New tool to vaccinate people in hard to reach places around Erie County

Posted at 4:53 AM, Feb 15, 2021
and last updated 2021-02-24 17:02:55-05

BUFFALO, N.Y. (WKBW) — This week, the Erie County Department of Health is expecting 1,700 doses of the COVID-19 vaccine for folks who had their appointment canceled last month.

But with limits to distribution-- and only a few distribution sites-- the county is hopeful its mobile vaccination van could soon be sent into harder to reach places. This will help make sure everyone is getting a shot.

Front to back, this former mobile mammography unit is supped up. It's equipped to handle medical emergencies and traumas.

The van will also become a mobile vaccination clinic and will travel to hard to reach places in Erie county.

"This is an extremely important tool to reach out and provide people healthcare related to COVID-19," said Erie County Health Commissioner Dr. Gale Burstein.

But that won't be for some time.

Erie County is expecting to get 2,000 doses of the COVID vaccine each week, for the next couple of weeks.

1,700 doses will be used for people who are part of the 1B category. Those shots will be given out at the county's points of distribution. The focus is on those 9,000 people who've had their appointments canceled. It could take weeks before Erie County is caught up.

It could be even longer before the van is on the road-- with vaccine -- moving into under served communities.

"We're hoping in the spring when Pfizer and Moderna are able to release more doses of vaccine...we'll be able to go out to areas where we know there are disparities and people are struggling to get vaccinated," Burstein said.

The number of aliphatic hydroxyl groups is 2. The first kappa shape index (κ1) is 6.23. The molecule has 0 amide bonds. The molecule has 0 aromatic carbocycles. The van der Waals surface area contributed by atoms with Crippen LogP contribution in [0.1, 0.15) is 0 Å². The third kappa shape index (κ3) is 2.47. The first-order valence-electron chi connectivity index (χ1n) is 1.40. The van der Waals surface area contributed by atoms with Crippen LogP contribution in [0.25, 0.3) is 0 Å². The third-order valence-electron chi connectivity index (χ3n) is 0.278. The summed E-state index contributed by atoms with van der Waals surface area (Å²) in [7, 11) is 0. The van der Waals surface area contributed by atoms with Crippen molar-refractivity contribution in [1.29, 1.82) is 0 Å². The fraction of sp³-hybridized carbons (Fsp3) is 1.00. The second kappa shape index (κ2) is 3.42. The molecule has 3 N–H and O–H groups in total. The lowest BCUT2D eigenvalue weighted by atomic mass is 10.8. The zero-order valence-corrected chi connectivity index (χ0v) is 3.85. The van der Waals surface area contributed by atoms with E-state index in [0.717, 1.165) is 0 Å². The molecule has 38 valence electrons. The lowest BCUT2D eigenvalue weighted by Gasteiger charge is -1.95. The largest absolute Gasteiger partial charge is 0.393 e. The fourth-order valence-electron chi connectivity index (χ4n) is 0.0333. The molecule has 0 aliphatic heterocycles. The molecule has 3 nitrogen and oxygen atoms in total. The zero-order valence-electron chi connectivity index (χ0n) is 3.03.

The County is working to identify pockets of people who are having a hard time getting vaccinated. It'll be using state data and community partnerships to find those folks in rural parts of Erie County, people who aren't able to leave their homes and in urban areas, where vaccine equity is a top priority.

"For these communities of color -- the healthcare system hasn't been good to these communities," Burstein said. "I understand that healthcare has not always done the right thing with those populations and we have to build up trust again. You just have to acknowledge, ask for forgiveness and ask for trust and that's what we're trying to do."

In the meantime, this $450,000 van--paid for with money from the federal CARES Act-- is acting as a command center at different points of distribution in Erie County.

This van is just another tool for greater outreach. Few counties are equipped with a mobile clinic like this, so they're hoping to use this as a regional asset.

There is no telling when more vaccine will be made available.